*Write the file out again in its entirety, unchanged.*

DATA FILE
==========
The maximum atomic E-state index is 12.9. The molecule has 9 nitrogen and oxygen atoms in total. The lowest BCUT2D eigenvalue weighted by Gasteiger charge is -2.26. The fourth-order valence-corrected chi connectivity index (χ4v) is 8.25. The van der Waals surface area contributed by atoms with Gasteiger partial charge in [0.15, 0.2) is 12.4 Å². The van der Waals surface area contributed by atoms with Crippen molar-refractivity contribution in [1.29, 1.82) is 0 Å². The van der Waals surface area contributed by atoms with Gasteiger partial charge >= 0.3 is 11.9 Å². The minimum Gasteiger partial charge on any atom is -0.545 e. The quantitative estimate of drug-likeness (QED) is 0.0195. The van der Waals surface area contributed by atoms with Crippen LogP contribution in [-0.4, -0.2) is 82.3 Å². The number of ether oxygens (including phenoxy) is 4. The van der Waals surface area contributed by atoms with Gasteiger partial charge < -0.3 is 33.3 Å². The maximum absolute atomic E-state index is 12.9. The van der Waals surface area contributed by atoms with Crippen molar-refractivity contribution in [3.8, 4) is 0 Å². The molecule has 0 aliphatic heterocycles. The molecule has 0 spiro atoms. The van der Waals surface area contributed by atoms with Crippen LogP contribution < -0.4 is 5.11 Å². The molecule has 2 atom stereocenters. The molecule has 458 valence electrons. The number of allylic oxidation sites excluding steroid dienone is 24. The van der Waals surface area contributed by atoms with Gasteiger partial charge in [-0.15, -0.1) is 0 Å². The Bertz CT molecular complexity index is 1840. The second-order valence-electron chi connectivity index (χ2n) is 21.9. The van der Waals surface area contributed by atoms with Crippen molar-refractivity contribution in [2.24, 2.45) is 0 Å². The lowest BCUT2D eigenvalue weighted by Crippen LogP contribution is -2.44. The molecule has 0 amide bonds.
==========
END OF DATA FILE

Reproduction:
The maximum atomic E-state index is 12.9. The molecule has 9 nitrogen and oxygen atoms in total. The lowest BCUT2D eigenvalue weighted by Gasteiger charge is -2.26. The fourth-order valence-corrected chi connectivity index (χ4v) is 8.25. The van der Waals surface area contributed by atoms with Gasteiger partial charge in [0.15, 0.2) is 12.4 Å². The van der Waals surface area contributed by atoms with Crippen molar-refractivity contribution in [1.29, 1.82) is 0 Å². The van der Waals surface area contributed by atoms with Gasteiger partial charge >= 0.3 is 11.9 Å². The minimum Gasteiger partial charge on any atom is -0.545 e. The quantitative estimate of drug-likeness (QED) is 0.0195. The van der Waals surface area contributed by atoms with Crippen LogP contribution in [-0.4, -0.2) is 82.3 Å². The number of ether oxygens (including phenoxy) is 4. The van der Waals surface area contributed by atoms with Gasteiger partial charge < -0.3 is 33.3 Å². The maximum absolute atomic E-state index is 12.9. The van der Waals surface area contributed by atoms with Crippen molar-refractivity contribution in [3.8, 4) is 0 Å². The molecule has 0 aliphatic heterocycles. The molecule has 0 spiro atoms. The van der Waals surface area contributed by atoms with Crippen LogP contribution < -0.4 is 5.11 Å². The molecule has 2 atom stereocenters. The molecule has 458 valence electrons. The number of allylic oxidation sites excluding steroid dienone is 24. The van der Waals surface area contributed by atoms with Gasteiger partial charge in [-0.15, -0.1) is 0 Å². The Bertz CT molecular complexity index is 1840. The second-order valence-electron chi connectivity index (χ2n) is 21.9. The van der Waals surface area contributed by atoms with Crippen molar-refractivity contribution in [2.24, 2.45) is 0 Å². The lowest BCUT2D eigenvalue weighted by Crippen LogP contribution is -2.44. The molecule has 0 amide bonds.